I hope you enjoy this gadget review from my friend William.
Pocket Projector: Telstar MP50 HDMI Projector Review
Telstar’s new portable projector is lightweight, nice to look at, and (most importantly) easy to use. It’s only slightly bigger than a stack of Post-It notes (3.9″ x 3.8″ x .89″ to be exact), so it fits quite nicely in a purse, a backpack, or even a forgiving pants pocket.
I wasted no time in putting the projector to use. Since I don’t read manuals, I simply plugged the sucker in and waited for the indicator light to go from red to green. For me, this took about 4 hours, after which I unplugged the device and put it immediately to use.
I looked around on Youtube for some hi-def videos, since the outer box (which I always read) said the projector could handle full 1080p HD images. That box didn’t lie. Images were crisp and clear up to the advertised 60” diagonal maximum screen size, though colors were occasionally oversaturated and finer background details were lost in general and especially when there was a lot of movement on screen. Still, the generally good image quality and portability make the projector a winner for when you decide to have people over or screen a movie outside.
The projector comes equipped with a 2-foot HDMI cable and a pair of micro and mini HDMI adapters for use with computers or other devices without full HDMI ports. This means it’s ready for use with those fancy new ultrabooks and even your cell phone. I decided to get creative and plugged in my DSLR. It was incredibly easy to project an HD video I had taken earlier that day, as well as to project an impromptu slideshow of stills.
Whether it’s a camera or a computer, the MP50 immediately detects and projects it. Startup is pretty quick at about 5 seconds from the flip of the switch to the Telstar logo. After that you’re good to go.
While the MP50 is an impressive little projector, there were some things I found particularly disappointing. For starters, it comes with built-in speakers that deliver your audio, even if you’ve hooked it up to a computer with better speakers. Without an override feature, this means you’ll be watching your fancy HD movie with not-so-fancy canned audio from tiny speakers. If that weren’t bad enough, the projector runs pretty loudly, with the fans adding to your movie’s soundtrack.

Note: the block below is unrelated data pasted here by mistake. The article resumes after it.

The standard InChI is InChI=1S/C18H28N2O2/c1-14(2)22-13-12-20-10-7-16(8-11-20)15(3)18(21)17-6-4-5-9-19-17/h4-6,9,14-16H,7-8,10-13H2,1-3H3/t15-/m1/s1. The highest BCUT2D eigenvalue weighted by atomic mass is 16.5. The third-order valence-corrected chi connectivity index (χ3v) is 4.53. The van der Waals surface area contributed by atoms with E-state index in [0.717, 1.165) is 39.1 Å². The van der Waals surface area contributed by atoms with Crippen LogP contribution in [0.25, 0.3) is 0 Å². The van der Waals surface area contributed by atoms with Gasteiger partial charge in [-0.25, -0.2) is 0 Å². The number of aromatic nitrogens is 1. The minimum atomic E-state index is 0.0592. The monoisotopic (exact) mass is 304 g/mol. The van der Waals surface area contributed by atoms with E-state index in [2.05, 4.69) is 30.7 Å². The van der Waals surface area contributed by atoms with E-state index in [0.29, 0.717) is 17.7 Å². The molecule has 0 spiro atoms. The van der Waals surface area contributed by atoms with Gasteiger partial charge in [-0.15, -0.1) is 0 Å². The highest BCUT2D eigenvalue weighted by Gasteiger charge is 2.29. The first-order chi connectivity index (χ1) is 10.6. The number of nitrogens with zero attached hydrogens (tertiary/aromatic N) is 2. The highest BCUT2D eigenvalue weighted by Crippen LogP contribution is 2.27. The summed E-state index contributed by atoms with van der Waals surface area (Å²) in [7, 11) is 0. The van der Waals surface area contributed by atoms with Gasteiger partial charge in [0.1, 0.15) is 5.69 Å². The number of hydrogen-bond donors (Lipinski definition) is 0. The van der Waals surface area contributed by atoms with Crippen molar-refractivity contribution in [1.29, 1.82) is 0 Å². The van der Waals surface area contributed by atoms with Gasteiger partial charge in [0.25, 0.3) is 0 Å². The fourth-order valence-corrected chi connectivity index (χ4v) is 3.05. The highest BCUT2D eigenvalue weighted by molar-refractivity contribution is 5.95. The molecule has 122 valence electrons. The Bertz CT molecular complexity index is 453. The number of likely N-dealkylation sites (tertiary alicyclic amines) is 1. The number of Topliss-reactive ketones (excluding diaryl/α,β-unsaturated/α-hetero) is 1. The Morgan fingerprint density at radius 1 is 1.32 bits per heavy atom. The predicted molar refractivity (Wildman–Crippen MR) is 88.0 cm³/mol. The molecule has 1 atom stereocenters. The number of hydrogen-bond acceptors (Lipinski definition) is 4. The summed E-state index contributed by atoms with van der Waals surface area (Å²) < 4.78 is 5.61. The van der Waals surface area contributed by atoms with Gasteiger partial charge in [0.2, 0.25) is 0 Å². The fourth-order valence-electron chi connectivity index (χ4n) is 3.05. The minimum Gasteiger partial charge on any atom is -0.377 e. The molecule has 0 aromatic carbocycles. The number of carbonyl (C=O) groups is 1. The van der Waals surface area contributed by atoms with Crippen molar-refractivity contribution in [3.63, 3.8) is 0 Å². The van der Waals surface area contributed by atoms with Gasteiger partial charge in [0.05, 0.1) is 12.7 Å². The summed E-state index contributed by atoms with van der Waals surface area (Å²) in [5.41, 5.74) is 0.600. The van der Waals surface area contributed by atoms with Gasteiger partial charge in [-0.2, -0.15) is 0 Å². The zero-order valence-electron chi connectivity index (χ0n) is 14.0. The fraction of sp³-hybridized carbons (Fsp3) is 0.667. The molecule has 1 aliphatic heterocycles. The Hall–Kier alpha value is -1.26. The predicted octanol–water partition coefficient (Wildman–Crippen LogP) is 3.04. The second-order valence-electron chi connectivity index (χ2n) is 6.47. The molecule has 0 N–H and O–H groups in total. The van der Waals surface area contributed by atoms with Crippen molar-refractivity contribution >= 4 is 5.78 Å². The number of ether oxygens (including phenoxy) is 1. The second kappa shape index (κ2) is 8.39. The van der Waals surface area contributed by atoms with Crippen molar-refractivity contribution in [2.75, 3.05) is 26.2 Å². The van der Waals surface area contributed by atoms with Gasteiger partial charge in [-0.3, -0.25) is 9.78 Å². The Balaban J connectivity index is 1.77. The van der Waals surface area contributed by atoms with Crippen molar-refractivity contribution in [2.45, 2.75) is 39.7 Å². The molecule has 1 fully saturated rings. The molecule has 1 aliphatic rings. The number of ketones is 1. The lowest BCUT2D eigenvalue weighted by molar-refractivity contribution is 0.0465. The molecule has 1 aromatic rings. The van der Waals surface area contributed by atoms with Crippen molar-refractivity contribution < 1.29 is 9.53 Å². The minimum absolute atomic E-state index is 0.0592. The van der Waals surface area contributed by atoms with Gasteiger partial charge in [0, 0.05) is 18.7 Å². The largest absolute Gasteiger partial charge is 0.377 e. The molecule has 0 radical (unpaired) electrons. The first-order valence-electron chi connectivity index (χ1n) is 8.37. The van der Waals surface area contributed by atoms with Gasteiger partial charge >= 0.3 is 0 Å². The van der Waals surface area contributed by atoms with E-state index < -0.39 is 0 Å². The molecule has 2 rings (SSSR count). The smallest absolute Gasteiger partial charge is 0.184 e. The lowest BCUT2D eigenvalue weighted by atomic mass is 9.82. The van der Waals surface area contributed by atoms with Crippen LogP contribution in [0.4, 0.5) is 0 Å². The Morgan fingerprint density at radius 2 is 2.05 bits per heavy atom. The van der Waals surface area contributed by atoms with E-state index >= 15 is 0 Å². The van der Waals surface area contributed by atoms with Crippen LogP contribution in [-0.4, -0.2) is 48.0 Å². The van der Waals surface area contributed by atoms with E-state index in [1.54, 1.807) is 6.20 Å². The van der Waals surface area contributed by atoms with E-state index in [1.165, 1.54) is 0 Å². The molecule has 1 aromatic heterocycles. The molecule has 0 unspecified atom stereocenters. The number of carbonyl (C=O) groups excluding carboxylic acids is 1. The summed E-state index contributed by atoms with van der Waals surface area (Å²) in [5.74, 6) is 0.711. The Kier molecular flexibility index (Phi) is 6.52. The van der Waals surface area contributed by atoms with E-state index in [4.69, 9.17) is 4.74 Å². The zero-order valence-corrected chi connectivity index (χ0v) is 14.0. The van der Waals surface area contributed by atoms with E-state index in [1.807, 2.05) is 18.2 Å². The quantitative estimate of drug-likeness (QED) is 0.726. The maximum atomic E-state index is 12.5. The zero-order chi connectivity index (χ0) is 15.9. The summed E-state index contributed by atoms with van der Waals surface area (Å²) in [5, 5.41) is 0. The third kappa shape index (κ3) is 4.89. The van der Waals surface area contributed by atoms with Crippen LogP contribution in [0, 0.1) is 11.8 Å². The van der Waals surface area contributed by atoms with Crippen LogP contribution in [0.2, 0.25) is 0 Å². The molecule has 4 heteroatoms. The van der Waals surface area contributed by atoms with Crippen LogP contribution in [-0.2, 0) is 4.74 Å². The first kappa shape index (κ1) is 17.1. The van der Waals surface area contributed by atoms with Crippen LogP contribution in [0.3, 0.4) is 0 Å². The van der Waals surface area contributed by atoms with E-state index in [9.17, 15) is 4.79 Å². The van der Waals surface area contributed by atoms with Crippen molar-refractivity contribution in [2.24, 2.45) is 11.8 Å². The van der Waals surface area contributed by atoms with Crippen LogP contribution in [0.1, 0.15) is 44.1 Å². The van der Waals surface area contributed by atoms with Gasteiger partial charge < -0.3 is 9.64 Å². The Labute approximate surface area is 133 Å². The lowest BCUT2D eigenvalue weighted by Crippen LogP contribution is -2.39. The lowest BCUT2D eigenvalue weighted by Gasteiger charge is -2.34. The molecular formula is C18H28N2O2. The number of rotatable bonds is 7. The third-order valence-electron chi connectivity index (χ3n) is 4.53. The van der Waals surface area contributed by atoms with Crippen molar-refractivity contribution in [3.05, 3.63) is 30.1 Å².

The 2-foot HDMI cable, maximum 60” diagonal image, and the average 2 hour-ish run-time all conspire with the loud fan to ruin your viewing experience, since you max out the resolution at about 10 feet and can’t make it through a full James Cameron feature. Battery aside, what this means is that you have to sit either really far in front of or really far behind to avoid the fans (but also the sound? Hmmm…) What’s more, the lack of an adjustable stand means you either use a tripod or set the device on a high enough flat surface where you can also set your computer/phone/camera (see why that cable is limiting?). And you’d better hope that surface is flat, otherwise you get odd viewing angles. You also can’t place the projector down low and point it up, since it distorts the image.
The only truly limiting factor here for me was the terrible viewing angles. I have longer HDMI cables and could plug in external speakers (there’s an analog audio jack) to get better sound. It was a shame, though, that the image maxed out at 60”. There go my hopes and dreams of an outdoor cinematic experience.
A few final gripes: the touch-interface for audio. The MP50 comes in a nice, shiny white with touch-sensitive buttons on the top that light up when you touch them. If you’re in a dark room, this comes in handy, but you need to find them first before activating them. Even then, though, it’s hit or miss with the sensitivity. I found it most productive to slide “up” or “down” instead of “pressing.”
Also note that if you have an iPhone or any other smartphone without a mico/mini HDMI connector, you will either be unable to use this projector with your phone or will need to buy additional adapters. Same goes for you Mac users.
Final Thoughts: Not All Meh
The MP50 is an impressive little projector. Despite maxing out at 60”, the image is still larger than most HDTVs people have at home. If you have a longer HDMI cable on hand, some good external speakers, and the patience to figure out how to best position the device for a straight-on image, you get a lot for your money.
The MP50 is worth it most for students and frequent travelers who like to watch movies on the go. You get an image larger than your computer screen anywhere you like, as long as you’re willing to put up with a loud fan and awkward viewing angles from time to time.
An added bonus: the MP50 comes with a 5V USB connector that can charge your portable devices.